A conflict between state and federal law in defining the term “residency” has the county’s indigent health care office scratching their heads.
While federal statutes define a resident as a citizen or qualified alien, state law extends residency to anyone with a Texas address. By definition, the latter has put the office in a sort of conundrum when handling health care applications from otherwise eligible illegal immigrants who, per the state’s “residency” requirements, have been able to sap the county for up to $30,000 per person in annual medical expenses.
In an effort to clarify and define Tom Green County’s role as an indigent healthcare provider, County Treasurer and Indigent Health Care Director Dianna Spieker is seeking an opinion from the Texas Attorney General.
“There is an existing gray area of law that you have to be a resident of the county in which you are applying for indigent health care,” Spieker said. “Because it says resident, that opens the door for illegals applying for health insurance no matter what country they come from. What I’m asking the Texas Attorney General is which law trumps: state or federal.”
Tom Green County is required by state law to spend up to 8 percent of its annual revenue on indigent health care, which equates to roughly $2.8 million, Spieker said. After meeting that 8 percent threshold, the county is eligible for state assistance, doled out on an if-we-have-it basis and in a sum that Spieker described as “minimal”.
At the present, Tom Green County spends an average of $2 million annually on indigent health care; currently, there are approximately 650 active clients. The number of clients represents roughly a quarter of those who actually apply, Spieker said, and “probably 25 percent of the people who come in to complete an application are here illegally”.
Spieker took over the role of director for the local indigent health care office in 2009. At that time, there were several individuals pulling monies from the county who could supply no proof of citizenship or qualified alien status, she said.
In order to satisfactorily prove residency, a person need only submit documentation placing that person at Tom Green County address, and could include a utility bill, a driver’s license or ID card, or a letter of support written by another individual who knows the applicant to be a resident of the county, Spieker explained. The TGC commissioners’ court in 2013 added a stipulation that applicants present a Texas driver’s license or ID card with a local address as evidence.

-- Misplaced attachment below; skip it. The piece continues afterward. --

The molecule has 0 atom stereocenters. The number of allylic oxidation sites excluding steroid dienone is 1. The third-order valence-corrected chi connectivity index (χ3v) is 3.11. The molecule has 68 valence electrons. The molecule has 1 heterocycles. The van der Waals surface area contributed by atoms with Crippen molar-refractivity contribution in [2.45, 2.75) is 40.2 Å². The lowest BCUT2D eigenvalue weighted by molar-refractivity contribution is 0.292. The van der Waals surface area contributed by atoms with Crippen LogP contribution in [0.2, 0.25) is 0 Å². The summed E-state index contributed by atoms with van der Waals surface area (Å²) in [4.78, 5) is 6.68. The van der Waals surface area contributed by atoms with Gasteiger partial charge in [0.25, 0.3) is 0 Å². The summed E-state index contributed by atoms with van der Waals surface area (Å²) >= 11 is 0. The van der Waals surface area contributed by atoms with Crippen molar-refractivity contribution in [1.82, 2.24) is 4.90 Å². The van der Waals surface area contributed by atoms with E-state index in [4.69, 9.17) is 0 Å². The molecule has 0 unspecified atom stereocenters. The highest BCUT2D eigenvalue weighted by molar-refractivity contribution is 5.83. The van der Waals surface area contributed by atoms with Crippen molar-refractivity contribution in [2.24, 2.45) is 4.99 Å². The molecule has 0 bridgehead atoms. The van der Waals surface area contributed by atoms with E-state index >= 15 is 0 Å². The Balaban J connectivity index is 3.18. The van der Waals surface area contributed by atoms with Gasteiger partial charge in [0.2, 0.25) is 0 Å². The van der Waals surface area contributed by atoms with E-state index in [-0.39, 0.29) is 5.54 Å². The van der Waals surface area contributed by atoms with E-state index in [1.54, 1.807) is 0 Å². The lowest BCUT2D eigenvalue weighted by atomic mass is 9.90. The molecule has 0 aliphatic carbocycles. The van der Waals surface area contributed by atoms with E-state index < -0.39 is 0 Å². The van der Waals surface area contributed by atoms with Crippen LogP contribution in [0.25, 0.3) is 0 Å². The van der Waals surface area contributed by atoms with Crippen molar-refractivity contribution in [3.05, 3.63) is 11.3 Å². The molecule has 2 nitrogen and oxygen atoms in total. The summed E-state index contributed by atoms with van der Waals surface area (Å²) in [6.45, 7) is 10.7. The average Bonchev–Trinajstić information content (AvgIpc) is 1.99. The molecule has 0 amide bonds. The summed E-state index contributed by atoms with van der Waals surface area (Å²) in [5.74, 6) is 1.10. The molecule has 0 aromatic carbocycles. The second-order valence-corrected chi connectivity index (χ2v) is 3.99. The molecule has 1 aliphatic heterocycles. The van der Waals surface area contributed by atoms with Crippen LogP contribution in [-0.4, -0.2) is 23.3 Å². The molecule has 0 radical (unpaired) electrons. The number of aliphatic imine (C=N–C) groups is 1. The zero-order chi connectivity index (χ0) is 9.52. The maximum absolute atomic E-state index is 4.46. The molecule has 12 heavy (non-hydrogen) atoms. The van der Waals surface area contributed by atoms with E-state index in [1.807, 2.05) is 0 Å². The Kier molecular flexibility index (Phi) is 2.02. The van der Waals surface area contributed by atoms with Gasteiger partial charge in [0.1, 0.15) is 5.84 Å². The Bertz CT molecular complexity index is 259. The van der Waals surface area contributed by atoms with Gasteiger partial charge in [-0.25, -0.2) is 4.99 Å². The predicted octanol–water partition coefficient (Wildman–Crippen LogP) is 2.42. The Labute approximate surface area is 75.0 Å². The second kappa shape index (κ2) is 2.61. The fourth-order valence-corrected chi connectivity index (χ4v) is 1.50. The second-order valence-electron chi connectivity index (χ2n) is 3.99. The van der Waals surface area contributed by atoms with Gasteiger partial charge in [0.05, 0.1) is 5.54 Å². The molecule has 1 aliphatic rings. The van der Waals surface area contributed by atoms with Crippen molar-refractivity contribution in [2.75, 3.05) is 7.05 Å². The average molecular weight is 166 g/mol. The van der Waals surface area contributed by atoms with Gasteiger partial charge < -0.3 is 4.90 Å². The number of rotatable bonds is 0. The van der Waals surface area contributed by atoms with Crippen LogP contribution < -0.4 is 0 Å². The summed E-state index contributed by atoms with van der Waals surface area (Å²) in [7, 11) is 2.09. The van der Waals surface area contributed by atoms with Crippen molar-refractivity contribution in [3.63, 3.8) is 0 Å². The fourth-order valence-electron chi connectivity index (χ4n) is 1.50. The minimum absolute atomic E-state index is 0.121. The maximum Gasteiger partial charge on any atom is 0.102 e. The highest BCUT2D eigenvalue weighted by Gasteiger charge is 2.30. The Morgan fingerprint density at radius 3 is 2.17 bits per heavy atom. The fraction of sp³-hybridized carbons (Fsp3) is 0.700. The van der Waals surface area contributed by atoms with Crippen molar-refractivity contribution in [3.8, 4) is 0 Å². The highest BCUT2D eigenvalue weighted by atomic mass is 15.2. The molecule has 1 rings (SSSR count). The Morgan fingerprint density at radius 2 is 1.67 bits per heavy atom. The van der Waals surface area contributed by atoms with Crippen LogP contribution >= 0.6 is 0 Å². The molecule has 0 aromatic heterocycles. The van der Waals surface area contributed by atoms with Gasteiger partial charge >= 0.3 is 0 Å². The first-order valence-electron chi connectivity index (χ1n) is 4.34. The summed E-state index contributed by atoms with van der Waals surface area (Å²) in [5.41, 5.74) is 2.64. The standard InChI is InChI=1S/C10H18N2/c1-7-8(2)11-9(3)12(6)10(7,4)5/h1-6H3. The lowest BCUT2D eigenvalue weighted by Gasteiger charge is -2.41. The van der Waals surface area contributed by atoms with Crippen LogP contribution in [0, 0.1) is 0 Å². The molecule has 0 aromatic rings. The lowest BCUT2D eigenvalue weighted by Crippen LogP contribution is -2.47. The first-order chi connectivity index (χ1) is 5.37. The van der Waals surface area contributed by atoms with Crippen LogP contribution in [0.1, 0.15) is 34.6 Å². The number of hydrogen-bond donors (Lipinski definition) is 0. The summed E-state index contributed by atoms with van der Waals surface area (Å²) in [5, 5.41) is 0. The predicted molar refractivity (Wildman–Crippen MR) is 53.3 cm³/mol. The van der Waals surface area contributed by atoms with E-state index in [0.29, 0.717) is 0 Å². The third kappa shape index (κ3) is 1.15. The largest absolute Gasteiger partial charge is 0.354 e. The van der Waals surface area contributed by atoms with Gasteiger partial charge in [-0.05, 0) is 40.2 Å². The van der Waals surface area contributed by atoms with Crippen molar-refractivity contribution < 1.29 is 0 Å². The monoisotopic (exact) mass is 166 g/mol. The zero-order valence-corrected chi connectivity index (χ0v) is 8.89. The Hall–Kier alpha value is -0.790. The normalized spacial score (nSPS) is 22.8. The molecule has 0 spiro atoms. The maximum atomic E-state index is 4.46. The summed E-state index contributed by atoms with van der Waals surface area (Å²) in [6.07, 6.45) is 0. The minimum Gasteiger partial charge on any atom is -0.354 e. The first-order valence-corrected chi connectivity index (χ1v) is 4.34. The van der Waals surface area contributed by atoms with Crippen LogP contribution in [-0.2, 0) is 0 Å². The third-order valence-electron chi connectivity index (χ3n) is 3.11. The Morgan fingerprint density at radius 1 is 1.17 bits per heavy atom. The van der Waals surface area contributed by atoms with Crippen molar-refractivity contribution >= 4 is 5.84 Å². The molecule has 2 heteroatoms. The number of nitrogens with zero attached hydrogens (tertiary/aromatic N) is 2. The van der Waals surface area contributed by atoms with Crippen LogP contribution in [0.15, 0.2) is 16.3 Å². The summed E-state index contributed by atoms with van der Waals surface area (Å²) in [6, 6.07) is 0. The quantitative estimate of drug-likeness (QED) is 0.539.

“The issue is that the county is the payer of last resort,” Spieker said. “The people that we help are the people that fall through the cracks. Our first job is to find out if they qualify for other state and federal assistance. If it is determined during the application process that you are an illegal immigrant but you meet all other eligibility requirements, we are bound by [state] law to provide coverage.”
Successful applicants for indigent health care are awarded an insurance-type card that allots them $30,000 for medical coverage per year. Also included is full payment of up to three prescriptions per month. Services are provided to indigent health care cardholders at participating local hospitals and, once the $30,000 max has been met, a client must wait until a year from the initial issue date to reapply.
As a state-mandated service, Tom Green County is required to give up to the aforementioned 8 percent in health care assistance; however, once that requirement is met, the county’s responsibility ends at the bottom of the coin purse, replenished again in the following budget cycle.
“In past years—15-20 years ago—the county actually stopped the program,” Spieker said. “We met what the state required us to do, and we had no additional funds.”
In accepting applications from illegal immigrants, she warned, the county’s indigent health care office could face another shutdown like the one back in the ‘90s, stopping all funds to even legal residents who are eligible for services. The last time it happened, Spieker said, TGC could not pay for any indigent medical services for roughly two and a half months.
“If I’m a good steward of my county’s—our constituents’—tax dollars, I don’t think our dollars should be spent on somebody that is an undocumented or illegal immigrant,” she said. “I can empathize with them and realize that they need help too, but I just don’t think county government should be the responsible party.”
Noting the complexity at the heart of the issue, Spieker said had the county’s legal department draft a request for an attorney general opinion seeking clarification and definition on how her office is to proceed. That request was dated July 27, and as of yet, no response has been given.
“It’s hard when you take your oath of office to uphold the laws and you have conflicting and gray area law,” she said. “In reaction to the influx of immigrants, I felt like we needed to know what our role was and have that clear and defined.”